Prince Charles on Tuesday criticized the Danish cartoons of the Prophet Muhammad, as well as the "ghastly" violence that followed them, calling on all "responsible men and women" to respect the religion of others.

"The true mark of a civilized society is the respect it pays to minorities and to strangers," the Prince of Wales told about 800 people at Al-Azhar University in Cairo.

The prince and his wife Camilla, the Duchess of Cornwall, visited Al-Azhar, the foremost Islamic institution in the Sunni Muslim world, on the second day of their visit to Egypt.

They were hosted by the grand sheik of Al-Azhar, Mohammed Sayed Tantawi, the top Islamic cleric in Egypt, who awarded the prince an honorary doctorate in recognition of his work to promote the understanding of Islam in the West.

Some Al-Azhar clerics had criticized the decision to bestow the degree on the prince. They argued that Charles did not do enough to deserve it. As if to answer these critics, Sheik Tantawi went out of his way to quote the prince's views of Islam and Muslims, repeatedly citing a speech given in Oxford in 1993, and adding that the prince's ideas were the fruit of "serious study."

When the doctorate — in a maroon leather folder — was handed over after the prince's speech, there was a surge of applause from the audience, which included at least 150 Muslim clerics in plain gray robes and white turbans topped with red. Clearly moved, the prince bowed slightly to the crowd and waved in thanks.

"Responsible men and women must work to restore mutual respect between faiths," the prince said in a speech that referred to Muslim, Jewish and Christian scholars and quoted the holy books of the three religions.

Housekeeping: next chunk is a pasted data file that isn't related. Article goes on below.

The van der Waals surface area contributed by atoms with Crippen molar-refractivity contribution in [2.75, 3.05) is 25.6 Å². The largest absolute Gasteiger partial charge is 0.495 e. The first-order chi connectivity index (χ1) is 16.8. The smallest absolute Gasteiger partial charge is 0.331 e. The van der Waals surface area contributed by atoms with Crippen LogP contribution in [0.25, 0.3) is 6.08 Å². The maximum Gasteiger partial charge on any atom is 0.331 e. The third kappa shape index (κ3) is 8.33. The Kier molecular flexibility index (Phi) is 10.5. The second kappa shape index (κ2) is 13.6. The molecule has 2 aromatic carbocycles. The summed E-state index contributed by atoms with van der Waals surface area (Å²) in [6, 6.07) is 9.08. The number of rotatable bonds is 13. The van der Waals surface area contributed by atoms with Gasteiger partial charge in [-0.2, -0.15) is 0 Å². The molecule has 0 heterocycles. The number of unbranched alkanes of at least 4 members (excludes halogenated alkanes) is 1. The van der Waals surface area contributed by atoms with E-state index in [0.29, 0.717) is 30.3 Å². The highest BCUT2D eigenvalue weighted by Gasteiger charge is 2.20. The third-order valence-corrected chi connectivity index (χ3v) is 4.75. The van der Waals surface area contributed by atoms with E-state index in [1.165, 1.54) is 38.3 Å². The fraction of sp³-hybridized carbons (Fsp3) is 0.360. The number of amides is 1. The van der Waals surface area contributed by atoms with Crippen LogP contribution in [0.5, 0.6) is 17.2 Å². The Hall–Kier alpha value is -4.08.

"The recent ghastly strife and anger over the Danish cartoons shows the danger that comes of our failure to listen and to respect what is precious and sacred to others," he said, referring to the cartoons drawn and first published in Denmark and later reprinted in several European nations, provoking riots in many Muslim countries.

Some of the caricatures depicted the 7th century Prophet Muhammad as a man of violence, including one that showed him wearing a turban that looks like a bomb.

The prince and his wife arrived in Egypt Monday afternoon for a five-day visit billed as intended to promote interfaith tolerance and the prince's environmental initiatives.

Charles is expected to inaugurate the British University in Cairo, visit the western desert oasis of Siwa, and lay a wreath at the Commonwealth cemetery at El Alamein, the site of a 1942 battle that was a turning point in World War II.

The royal couple leaves Friday for Saudi Arabia.